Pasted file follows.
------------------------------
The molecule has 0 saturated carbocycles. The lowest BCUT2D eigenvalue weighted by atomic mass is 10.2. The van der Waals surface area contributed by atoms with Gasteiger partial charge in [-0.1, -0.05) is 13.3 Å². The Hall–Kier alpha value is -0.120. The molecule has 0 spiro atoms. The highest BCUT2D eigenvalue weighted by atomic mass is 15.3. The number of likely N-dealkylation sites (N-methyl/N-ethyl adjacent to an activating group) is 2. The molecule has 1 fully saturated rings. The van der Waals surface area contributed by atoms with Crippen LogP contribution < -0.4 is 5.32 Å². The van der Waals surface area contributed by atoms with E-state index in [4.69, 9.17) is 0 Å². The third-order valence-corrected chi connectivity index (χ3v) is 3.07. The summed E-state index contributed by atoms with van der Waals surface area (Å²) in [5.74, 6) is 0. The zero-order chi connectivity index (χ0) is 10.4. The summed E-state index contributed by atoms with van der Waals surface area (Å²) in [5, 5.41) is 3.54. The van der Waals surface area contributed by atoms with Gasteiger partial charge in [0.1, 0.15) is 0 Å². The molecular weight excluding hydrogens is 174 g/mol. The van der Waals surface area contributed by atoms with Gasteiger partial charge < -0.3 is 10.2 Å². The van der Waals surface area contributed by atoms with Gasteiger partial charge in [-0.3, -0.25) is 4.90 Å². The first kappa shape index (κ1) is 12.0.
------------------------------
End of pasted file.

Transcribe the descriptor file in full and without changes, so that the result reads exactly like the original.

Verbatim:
The molecule has 0 saturated carbocycles. The lowest BCUT2D eigenvalue weighted by atomic mass is 10.2. The van der Waals surface area contributed by atoms with Gasteiger partial charge in [-0.1, -0.05) is 13.3 Å². The Hall–Kier alpha value is -0.120. The molecule has 0 spiro atoms. The highest BCUT2D eigenvalue weighted by atomic mass is 15.3. The number of likely N-dealkylation sites (N-methyl/N-ethyl adjacent to an activating group) is 2. The molecule has 1 fully saturated rings. The van der Waals surface area contributed by atoms with Crippen LogP contribution < -0.4 is 5.32 Å². The van der Waals surface area contributed by atoms with E-state index in [4.69, 9.17) is 0 Å². The third-order valence-corrected chi connectivity index (χ3v) is 3.07. The summed E-state index contributed by atoms with van der Waals surface area (Å²) in [5.74, 6) is 0. The zero-order chi connectivity index (χ0) is 10.4. The summed E-state index contributed by atoms with van der Waals surface area (Å²) in [5, 5.41) is 3.54. The van der Waals surface area contributed by atoms with Gasteiger partial charge in [0.1, 0.15) is 0 Å². The molecular weight excluding hydrogens is 174 g/mol. The van der Waals surface area contributed by atoms with Gasteiger partial charge < -0.3 is 10.2 Å². The van der Waals surface area contributed by atoms with Gasteiger partial charge in [-0.3, -0.25) is 4.90 Å². The first kappa shape index (κ1) is 12.0.